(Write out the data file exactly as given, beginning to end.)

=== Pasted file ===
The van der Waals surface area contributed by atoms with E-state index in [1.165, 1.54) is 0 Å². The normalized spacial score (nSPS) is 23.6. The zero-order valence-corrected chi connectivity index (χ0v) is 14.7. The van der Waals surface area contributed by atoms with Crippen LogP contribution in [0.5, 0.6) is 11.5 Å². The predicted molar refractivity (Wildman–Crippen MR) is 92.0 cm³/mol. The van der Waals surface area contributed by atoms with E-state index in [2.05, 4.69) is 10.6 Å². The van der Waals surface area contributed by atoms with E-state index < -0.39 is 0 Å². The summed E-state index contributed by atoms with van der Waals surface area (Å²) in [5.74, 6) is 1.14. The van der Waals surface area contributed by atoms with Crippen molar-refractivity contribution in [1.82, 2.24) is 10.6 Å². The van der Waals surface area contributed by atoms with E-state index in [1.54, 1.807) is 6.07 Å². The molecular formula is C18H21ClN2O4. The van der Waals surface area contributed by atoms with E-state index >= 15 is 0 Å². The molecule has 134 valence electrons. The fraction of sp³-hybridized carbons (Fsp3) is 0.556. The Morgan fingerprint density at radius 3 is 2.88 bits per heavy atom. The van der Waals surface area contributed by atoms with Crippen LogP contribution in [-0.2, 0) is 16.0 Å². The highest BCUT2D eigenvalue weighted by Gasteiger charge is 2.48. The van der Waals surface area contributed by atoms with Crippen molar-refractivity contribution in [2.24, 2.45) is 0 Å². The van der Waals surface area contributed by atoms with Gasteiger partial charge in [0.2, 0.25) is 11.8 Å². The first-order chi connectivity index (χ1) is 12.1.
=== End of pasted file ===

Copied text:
The van der Waals surface area contributed by atoms with E-state index in [1.165, 1.54) is 0 Å². The normalized spacial score (nSPS) is 23.6. The zero-order valence-corrected chi connectivity index (χ0v) is 14.7. The van der Waals surface area contributed by atoms with Crippen LogP contribution in [0.5, 0.6) is 11.5 Å². The predicted molar refractivity (Wildman–Crippen MR) is 92.0 cm³/mol. The van der Waals surface area contributed by atoms with E-state index in [2.05, 4.69) is 10.6 Å². The van der Waals surface area contributed by atoms with E-state index < -0.39 is 0 Å². The summed E-state index contributed by atoms with van der Waals surface area (Å²) in [5.74, 6) is 1.14. The van der Waals surface area contributed by atoms with Crippen molar-refractivity contribution in [1.82, 2.24) is 10.6 Å². The van der Waals surface area contributed by atoms with E-state index in [1.54, 1.807) is 6.07 Å². The molecular formula is C18H21ClN2O4. The van der Waals surface area contributed by atoms with E-state index >= 15 is 0 Å². The molecule has 134 valence electrons. The fraction of sp³-hybridized carbons (Fsp3) is 0.556. The Morgan fingerprint density at radius 3 is 2.88 bits per heavy atom. The van der Waals surface area contributed by atoms with Crippen LogP contribution in [-0.2, 0) is 16.0 Å². The highest BCUT2D eigenvalue weighted by Gasteiger charge is 2.48. The van der Waals surface area contributed by atoms with Crippen molar-refractivity contribution in [2.24, 2.45) is 0 Å². The van der Waals surface area contributed by atoms with Gasteiger partial charge in [0.2, 0.25) is 11.8 Å². The first-order chi connectivity index (χ1) is 12.1.